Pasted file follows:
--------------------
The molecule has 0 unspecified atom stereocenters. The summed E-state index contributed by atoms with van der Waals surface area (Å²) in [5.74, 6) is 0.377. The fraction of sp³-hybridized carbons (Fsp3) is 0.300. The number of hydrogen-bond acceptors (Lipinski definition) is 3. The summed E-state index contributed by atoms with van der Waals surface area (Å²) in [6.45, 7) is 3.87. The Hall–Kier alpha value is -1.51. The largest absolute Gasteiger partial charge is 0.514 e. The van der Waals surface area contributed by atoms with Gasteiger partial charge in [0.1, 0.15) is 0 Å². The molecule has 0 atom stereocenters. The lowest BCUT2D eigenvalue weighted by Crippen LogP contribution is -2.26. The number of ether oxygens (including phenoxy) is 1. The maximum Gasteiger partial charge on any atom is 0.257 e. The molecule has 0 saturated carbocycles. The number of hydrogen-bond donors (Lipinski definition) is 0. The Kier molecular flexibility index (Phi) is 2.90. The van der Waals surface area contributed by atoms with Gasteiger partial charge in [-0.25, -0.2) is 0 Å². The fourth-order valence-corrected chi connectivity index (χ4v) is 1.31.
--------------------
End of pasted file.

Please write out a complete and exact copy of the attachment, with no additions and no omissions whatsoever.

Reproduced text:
The molecule has 0 unspecified atom stereocenters. The summed E-state index contributed by atoms with van der Waals surface area (Å²) in [5.74, 6) is 0.377. The fraction of sp³-hybridized carbons (Fsp3) is 0.300. The number of hydrogen-bond acceptors (Lipinski definition) is 3. The summed E-state index contributed by atoms with van der Waals surface area (Å²) in [6.45, 7) is 3.87. The Hall–Kier alpha value is -1.51. The largest absolute Gasteiger partial charge is 0.514 e. The van der Waals surface area contributed by atoms with Gasteiger partial charge in [0.1, 0.15) is 0 Å². The molecule has 0 atom stereocenters. The lowest BCUT2D eigenvalue weighted by Crippen LogP contribution is -2.26. The number of ether oxygens (including phenoxy) is 1. The maximum Gasteiger partial charge on any atom is 0.257 e. The molecule has 0 saturated carbocycles. The number of hydrogen-bond donors (Lipinski definition) is 0. The Kier molecular flexibility index (Phi) is 2.90. The van der Waals surface area contributed by atoms with Gasteiger partial charge in [-0.25, -0.2) is 0 Å². The fourth-order valence-corrected chi connectivity index (χ4v) is 1.31.